By Michael G. Brennan
During this major rereading of Graham Greene's writing occupation, Michael Brennan explores the influence of significant problems with Catholic religion and doubt on his paintings, rather with regards to his portrayal of secular love and actual wish, and examines the spiritual and secular concerns and plots concerning belief, betrayal, love and depression. even though Greene's woman characters have usually been underestimated, Brennan argues that whereas occasionally summary, symbolic and two-dimensional, those figures usually turn out crucial to an knowing of the ethical, own and religious dilemmas of his male characters. ultimately, he finds how Greene used to be essentially the most generically bold writers of the 20th century, experimenting with proven varieties but additionally believing that the occupation of a winning novelist may still contain an excellent range of different different types of writing. supplying a brand new and unique viewpoint at the interpreting of Greene's literary works and their significance to English twentieth-century fiction, it will be of curiosity to somebody learning Greene. >
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Additional info for Graham Greene: Fictions, Faith and Authorship
166) Two of Greene’s other shorter publications at this period offer further proof of his imaginative range and experimental creativity. ‘The Basement Room’ (1935) again focuses upon childhood perspectives and death. Its action is seen through the eyes of a young boy, Philip, who unintentionally betrays his friend and substitute father-figure, Baines, the butler at his family’s Belgravia home. Baines has been having an affair with a ‘thin and drawn’ young woman called Emmy who (like Coral Musker) wears a ‘white mackintosh’ (101) and is passed off to Philip as his ‘niece’.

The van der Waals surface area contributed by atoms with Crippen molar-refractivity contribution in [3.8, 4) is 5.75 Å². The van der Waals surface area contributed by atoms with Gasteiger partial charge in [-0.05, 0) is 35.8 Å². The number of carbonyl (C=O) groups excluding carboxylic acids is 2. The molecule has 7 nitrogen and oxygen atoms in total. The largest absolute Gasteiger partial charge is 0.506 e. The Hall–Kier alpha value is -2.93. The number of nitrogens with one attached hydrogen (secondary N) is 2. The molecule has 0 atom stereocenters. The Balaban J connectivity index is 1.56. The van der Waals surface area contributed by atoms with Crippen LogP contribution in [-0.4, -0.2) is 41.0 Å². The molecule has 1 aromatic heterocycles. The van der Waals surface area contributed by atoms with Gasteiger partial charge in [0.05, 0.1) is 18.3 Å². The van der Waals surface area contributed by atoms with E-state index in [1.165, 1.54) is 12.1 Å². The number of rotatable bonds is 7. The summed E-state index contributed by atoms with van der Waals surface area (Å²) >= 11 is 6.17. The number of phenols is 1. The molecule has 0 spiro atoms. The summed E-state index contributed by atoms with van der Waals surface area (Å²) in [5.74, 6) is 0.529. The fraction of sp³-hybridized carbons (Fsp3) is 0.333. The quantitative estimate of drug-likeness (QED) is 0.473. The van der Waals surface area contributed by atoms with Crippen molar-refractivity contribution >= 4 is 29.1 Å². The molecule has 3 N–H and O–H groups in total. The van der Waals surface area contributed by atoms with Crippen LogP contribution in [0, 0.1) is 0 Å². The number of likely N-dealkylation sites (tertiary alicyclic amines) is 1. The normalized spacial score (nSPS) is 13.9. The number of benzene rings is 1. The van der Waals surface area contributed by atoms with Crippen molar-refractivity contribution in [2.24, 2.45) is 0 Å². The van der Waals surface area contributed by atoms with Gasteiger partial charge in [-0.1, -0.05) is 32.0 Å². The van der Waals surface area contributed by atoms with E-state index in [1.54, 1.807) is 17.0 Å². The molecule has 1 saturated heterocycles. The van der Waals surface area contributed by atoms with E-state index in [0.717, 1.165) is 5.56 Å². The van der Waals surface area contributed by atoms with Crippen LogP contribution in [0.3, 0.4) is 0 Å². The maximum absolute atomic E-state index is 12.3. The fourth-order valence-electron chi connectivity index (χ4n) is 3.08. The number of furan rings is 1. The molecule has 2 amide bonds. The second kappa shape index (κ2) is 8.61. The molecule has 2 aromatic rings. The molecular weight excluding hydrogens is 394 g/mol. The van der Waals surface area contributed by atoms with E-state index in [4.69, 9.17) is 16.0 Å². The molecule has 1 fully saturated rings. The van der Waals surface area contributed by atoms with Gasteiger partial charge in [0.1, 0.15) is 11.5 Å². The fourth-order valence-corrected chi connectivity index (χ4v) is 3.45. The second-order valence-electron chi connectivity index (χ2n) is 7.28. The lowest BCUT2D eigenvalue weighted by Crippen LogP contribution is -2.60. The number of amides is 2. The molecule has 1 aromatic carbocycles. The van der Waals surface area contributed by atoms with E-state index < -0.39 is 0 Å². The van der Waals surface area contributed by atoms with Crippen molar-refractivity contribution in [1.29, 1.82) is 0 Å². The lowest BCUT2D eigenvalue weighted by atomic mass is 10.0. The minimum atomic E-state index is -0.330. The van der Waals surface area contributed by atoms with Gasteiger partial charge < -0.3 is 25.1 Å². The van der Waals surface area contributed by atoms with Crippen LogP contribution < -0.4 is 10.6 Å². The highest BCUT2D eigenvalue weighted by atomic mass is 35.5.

As with The Name of Action, Greene’s literary sources remain problematically prominent in the fabric of the novel and he particularly regretted basing his lifeless cipher of a heroine on Conrad’s Doña Rita in The Arrow of Gold. 9 Stirling, a friend of Coleridge, Wordsworth and John Stuart Mill, had written Thoughts on the Foreign Policy of England (1827) in support of a popular uprising in Spain. In 1830, he canvassed support for an expedition to Spain led by General Torrijos – events which became the key source for Greene’s Rumour at Nightfall.
Unlike Crane, who seems before his death to have attained a sense of oneness, via Eulelia, with God and His Mother, Chase can only cynically conclude that worshipping ‘an eternal sacrifice was evil’ and ‘left the individual soul in loneliness’ (236). Chase’s renewed relationship with Eulelia offers some hope for the future in the macabre closing scene of the novel where they reverentially tend the Christ-like corpse of Crane. But any coherent religious message 22 Graham Greene for the novel seems to dissolve into a series of confusing dualities created by the need to confirm Chase and Crane as a ‘divided self’, finally drawn together through their shared love for Eulelia and the possibility of their ‘sad union’ (299) – the last words of the novel.